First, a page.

When a small group of parents got together to set up Rumbletums Café in Kimberley just over three years ago, there was a common thread between them and a shared aim.
The common factor was that we all had children with a learning disability; all with different types of disability but all with that generic and often misunderstood label. And the shared aim was to create something that would give our children purpose after they had left the closely supervised and protected world of a special school.
We wanted them to have the opportunity to develop their skills, confidence and communication and to have as much independence as possible. But we have perhaps also achieved something that we didn’t really set out to do; to break down some barriers and to show people that the abilities of our trainees are as important – if not more so – than their disabilities.
Life is often hard for people with a learning disability. Still sometimes referred to by the ignorant and ill-informed as ‘retards’, they often share the misfortune of people with mental health issues of being patronised, marginalised, ignored or even feared. Services provided to them are often delivered within institutions and their vulnerability means that the freedoms that many of us take for granted have to be monitored, risk assessed and generally curtailed for their own benefit.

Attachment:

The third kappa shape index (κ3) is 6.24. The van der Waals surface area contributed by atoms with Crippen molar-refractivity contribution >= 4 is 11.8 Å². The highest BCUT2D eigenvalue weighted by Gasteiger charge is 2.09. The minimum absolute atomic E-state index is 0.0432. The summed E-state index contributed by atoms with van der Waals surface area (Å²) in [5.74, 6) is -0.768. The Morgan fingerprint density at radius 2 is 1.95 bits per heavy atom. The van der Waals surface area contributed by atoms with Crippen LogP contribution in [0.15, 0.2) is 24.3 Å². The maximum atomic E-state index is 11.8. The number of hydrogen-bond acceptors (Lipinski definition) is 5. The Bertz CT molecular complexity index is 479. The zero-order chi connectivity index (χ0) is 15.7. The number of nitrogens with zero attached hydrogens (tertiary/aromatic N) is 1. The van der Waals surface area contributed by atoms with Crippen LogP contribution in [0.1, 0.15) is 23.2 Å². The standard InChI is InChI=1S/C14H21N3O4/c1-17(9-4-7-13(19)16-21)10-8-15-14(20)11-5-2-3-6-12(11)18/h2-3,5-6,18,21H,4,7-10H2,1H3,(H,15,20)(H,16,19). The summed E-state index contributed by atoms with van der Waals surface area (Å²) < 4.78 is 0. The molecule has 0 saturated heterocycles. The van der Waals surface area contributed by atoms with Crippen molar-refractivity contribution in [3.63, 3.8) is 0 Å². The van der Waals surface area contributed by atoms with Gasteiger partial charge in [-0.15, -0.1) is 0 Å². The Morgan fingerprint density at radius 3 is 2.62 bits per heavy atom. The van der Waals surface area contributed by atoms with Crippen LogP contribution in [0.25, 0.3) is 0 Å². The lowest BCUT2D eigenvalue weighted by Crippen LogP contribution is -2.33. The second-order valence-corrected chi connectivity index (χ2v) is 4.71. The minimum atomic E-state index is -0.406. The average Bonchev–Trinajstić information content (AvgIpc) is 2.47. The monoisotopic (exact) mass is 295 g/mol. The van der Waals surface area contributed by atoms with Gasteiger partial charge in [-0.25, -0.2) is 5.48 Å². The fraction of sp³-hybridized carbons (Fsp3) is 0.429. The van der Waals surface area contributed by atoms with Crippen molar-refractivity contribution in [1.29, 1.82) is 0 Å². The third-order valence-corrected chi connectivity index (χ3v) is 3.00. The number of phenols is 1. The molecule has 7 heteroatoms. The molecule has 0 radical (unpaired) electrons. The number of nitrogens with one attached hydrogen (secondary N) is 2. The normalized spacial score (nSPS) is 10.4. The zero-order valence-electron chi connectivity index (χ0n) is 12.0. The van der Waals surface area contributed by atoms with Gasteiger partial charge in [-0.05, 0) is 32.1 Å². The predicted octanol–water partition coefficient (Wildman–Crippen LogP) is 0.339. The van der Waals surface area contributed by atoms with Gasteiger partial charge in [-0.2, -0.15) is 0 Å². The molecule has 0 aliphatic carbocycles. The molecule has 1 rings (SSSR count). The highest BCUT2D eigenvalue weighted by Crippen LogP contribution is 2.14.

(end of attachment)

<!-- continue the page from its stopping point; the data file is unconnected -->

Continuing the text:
And even outside of institutions and closely confined conditions, their disability is not always obvious. A person with Down’s Syndrome, for example, is fairly easy to spot but someone who is autistic, a young person with Asperger’s Syndrome, dyspraxia, global developmental delay? Probably not. So it might be hard for people to accept that 2% of the general population in England have a learning disability. Of these, 65,000 children and 145,000 adults have a severe learning disability with a further 1.2m having a mild or moderate disability.
And so, when you come to Rumbletums and are impressed by the service you receive, we hope that you’ll also appreciate that learning disabilities are not as rare as you might think and that what our trainees can do is much more important than what they can’t.